9
Oct

Repeal s377A

I’d think of something funny to write about anything, but this isn’t one of the times that warrants any nonsense. I cut and paste for you an open letter to the Prime Minister which I hope you will read, then click on the link to the repeal377a.com site, and then add your name to the list. I also hope you put your real name, occupation and constituency, just to give it a bit more weight.

Why repeal s377A? I reckon, at least, for the same reasons the other provisions of s377 were repealed – such as the provision for ‘marital immunity‘, for when a husband rapes a wife. Repugnant, no?

I urge you, go to the site, sign the letter. Else we risk being citizens of the most irrelevant backwater, and a really small one at that.

Thank you.

The Prime Minister
Mr. Lee Hsien Loong
Prime Minister’s Office
Orchard Road
Istana
Singapore 238823

Subject: Abolition OF Section 377A, Penal Code

Dear Prime Minister,

As a citizen of Singapore, I write to appeal to your sense of fairness and equality, to take the lead to move Parliament and your party on issues related to s377A, Penal Code. I strongly believe that it should be repealed, not just for the benefit of the gay community, but also for the good of all Singaporeans. I also firmly believe that the time to repeal s377A, Penal Code is now, not later.

The reasons why this repeal is so important are manifold.

1. Singapore’s Founding Principles.
2. Constitutional and Legal Rights.
3. International Social Mores and Trends.
4. Domestic Social Mores and Trends.
5. Damage to the Gay Community.
6. Pragmatism, Leadership and the Future.

1. Singapore’s Founding Principles
Singapore was founded on the basis of justice and equality. This is reflected in our pledge. From the start, Singapore as a nation has staunchly upheld multiculturalism, with diverse groups living together in harmony by respecting each other’s differences. This has been the cornerstone of our country’s success. Since then, these principles have been further strengthened. For example:

– In 1966, a Constitutional Commission was formed to study how the rights of minorities can be safeguarded.
– The implementation of the GRC in our electoral system ensures that racial minorities are adequately represented.
– The Women’s Charter was amended to safeguard women’s rights.

Legislating that certain sexual acts are legal for heterosexuals but illegal for gay men is tantamount to our country taking an active step (for the first time) to discriminate against a minority group. That goes against everything we, as Singaporeans, have been taught to believe in and hold dear.

2. Constitutional and Legal Rights
Section 377A contravenes Singapore’s Constitution which grants equal rights to treatment and protection for everyone. This law is unequivocally discriminatory. We believe a gay man should have exactly the same rights as a straight man or woman.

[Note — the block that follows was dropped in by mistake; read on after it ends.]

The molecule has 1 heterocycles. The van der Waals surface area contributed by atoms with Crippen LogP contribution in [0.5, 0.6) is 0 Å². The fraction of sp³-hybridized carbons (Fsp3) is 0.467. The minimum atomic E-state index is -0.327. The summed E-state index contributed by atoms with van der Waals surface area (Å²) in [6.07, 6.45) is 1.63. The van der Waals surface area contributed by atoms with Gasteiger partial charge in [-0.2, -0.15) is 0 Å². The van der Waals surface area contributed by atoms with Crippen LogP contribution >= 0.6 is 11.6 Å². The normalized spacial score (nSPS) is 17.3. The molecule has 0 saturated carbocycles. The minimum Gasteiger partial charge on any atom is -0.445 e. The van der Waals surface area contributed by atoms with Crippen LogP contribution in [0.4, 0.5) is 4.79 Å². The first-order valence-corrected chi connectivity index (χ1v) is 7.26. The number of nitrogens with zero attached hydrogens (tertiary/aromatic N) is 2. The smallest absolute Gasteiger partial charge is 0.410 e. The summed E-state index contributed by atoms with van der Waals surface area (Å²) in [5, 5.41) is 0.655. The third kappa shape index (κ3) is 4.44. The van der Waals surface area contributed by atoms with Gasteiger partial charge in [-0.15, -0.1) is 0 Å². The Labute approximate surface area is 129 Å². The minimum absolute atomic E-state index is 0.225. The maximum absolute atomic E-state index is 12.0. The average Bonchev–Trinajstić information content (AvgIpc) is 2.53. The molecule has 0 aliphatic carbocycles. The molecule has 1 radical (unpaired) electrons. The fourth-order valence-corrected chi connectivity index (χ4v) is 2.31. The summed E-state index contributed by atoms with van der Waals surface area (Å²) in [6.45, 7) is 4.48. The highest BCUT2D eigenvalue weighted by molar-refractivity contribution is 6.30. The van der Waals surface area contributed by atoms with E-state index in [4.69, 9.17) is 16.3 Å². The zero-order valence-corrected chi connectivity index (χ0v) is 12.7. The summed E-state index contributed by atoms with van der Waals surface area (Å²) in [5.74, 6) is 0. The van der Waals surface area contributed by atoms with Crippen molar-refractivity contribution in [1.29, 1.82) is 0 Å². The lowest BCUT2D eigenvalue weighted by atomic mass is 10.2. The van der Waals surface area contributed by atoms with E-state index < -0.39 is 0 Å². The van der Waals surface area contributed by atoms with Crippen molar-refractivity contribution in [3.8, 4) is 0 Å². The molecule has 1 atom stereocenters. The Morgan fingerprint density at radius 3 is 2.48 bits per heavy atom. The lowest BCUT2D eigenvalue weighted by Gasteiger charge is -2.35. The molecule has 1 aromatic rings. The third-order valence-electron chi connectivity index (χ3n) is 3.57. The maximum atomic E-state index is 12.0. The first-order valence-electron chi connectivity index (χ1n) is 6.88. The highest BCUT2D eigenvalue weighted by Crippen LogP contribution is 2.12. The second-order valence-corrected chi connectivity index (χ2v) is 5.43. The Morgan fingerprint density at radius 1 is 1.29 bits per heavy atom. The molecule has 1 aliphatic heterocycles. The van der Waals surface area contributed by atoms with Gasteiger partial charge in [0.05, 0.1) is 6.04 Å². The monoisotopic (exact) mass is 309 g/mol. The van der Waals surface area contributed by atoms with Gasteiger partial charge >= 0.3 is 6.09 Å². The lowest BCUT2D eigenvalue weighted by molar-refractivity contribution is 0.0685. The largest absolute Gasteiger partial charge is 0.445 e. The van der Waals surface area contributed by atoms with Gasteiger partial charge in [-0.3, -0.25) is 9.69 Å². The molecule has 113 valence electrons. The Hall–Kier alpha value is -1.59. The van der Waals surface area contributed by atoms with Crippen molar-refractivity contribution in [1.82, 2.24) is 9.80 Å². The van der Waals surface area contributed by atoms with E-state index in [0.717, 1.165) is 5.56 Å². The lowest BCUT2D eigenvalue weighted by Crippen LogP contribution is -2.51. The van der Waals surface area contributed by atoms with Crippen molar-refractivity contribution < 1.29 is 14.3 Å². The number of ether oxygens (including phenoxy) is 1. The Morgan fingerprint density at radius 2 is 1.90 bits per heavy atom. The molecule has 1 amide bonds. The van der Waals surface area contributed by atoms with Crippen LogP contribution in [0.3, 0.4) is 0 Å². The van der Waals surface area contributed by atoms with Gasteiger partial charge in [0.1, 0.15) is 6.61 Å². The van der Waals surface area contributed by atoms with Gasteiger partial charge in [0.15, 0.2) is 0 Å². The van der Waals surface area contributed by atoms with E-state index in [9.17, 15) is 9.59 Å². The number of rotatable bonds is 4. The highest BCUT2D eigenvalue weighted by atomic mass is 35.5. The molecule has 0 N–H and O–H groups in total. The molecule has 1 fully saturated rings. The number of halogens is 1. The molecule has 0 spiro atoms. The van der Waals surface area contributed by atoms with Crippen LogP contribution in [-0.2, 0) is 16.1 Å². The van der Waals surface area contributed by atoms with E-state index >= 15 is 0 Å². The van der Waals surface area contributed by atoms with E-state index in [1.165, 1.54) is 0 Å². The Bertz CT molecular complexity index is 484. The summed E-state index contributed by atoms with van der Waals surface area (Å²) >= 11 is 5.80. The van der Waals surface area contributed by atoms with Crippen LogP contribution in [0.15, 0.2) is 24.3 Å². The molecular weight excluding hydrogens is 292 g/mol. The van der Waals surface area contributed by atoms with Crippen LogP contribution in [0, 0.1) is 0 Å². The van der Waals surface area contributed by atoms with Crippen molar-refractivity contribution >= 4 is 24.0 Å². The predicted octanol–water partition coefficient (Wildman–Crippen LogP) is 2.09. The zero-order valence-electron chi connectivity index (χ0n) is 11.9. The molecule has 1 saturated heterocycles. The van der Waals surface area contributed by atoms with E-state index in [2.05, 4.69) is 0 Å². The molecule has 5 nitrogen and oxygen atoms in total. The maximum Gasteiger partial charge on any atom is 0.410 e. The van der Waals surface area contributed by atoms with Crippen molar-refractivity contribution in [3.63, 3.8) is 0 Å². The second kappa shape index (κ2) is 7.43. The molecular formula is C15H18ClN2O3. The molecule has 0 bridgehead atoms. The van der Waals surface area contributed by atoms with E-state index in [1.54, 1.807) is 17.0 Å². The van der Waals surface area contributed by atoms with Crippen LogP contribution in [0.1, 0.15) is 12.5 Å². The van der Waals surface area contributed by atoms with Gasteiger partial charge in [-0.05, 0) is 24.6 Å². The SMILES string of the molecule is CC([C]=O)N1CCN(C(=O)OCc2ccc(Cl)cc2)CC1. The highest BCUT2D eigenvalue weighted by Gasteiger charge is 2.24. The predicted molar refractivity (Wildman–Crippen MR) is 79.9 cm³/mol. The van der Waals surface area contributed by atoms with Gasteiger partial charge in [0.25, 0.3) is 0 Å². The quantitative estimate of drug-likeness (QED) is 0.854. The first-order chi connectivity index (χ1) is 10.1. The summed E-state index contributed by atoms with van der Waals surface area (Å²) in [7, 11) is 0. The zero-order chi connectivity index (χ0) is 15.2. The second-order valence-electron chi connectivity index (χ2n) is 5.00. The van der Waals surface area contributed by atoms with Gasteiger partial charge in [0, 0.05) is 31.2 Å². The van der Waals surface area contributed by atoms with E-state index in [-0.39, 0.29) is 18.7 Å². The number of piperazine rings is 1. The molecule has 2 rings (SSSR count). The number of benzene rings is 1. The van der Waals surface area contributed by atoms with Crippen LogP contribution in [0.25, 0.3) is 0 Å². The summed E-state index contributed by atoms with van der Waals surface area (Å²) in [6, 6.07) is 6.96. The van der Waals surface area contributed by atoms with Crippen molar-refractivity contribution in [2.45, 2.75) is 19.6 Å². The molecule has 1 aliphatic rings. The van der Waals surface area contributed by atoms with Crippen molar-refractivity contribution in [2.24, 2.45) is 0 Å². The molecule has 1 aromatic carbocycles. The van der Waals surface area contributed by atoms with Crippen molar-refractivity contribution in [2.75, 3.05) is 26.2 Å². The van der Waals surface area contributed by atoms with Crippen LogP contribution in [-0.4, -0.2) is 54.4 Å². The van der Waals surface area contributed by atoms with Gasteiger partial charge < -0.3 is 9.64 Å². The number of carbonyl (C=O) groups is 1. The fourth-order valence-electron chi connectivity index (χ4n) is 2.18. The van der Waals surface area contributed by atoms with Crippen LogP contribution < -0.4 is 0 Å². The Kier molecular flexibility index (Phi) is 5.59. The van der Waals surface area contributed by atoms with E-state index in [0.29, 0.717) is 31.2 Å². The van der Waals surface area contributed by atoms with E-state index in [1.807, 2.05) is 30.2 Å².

We understand that there are elements of our society that do not see being gay in a positive light. They are entitled to their opinion. But their opinion should not infringe upon the rights of this – or any – group of Singaporeans. This holds true even if those who disapprove of gay people outnumber those who support them. In fact, it is the responsibility of any democratically elected government to protect minorities from the “tyranny of the majority”.

Section 377A violates an individuals’s right to privacy. Especially since what we are talking about is a choice between consenting adults and hurts no one.

Furthermore, the government’s self-avowed compromise of having s377A on the books but not enforcing it will bring Singapore’s justice system into disrepute. The Council of the Law Society states in its report to the Ministry Of Home Affairs dated March 30, 2007, that the law as it stands “cannot be justified”. The Council goes further to argue that the proper function of criminal law “is to protect others from harm by punishing harmful conduct. Private consensual homosexual conduct between adults does not cause harm recognisable by the criminal law. Thus, regardless of one’s personal view of the morality or otherwise of such conduct, it should not be made a criminal offence”.

Singapore has always taken pride in being a country where the rule of law is transparent, fair and clear cut. This reputation has served us well and contributed in no small way to our country’s success and should not be eroded by this aberration.

3. International Trends
The courts of many major countries have held the equivalent of s377A to be discriminatory, an invasion of privacy and unconstitutional. This is not only in Europe and America. It includes the UN Human Rights Committee, S, Africa and most recently Hong Kong. The legislatures in UK, Hong Kong, Taiwan, Japan, South Korea, the Philippines, Cambodia, Vietnam, Indonesia and even China have also passed laws decriminalising such acts.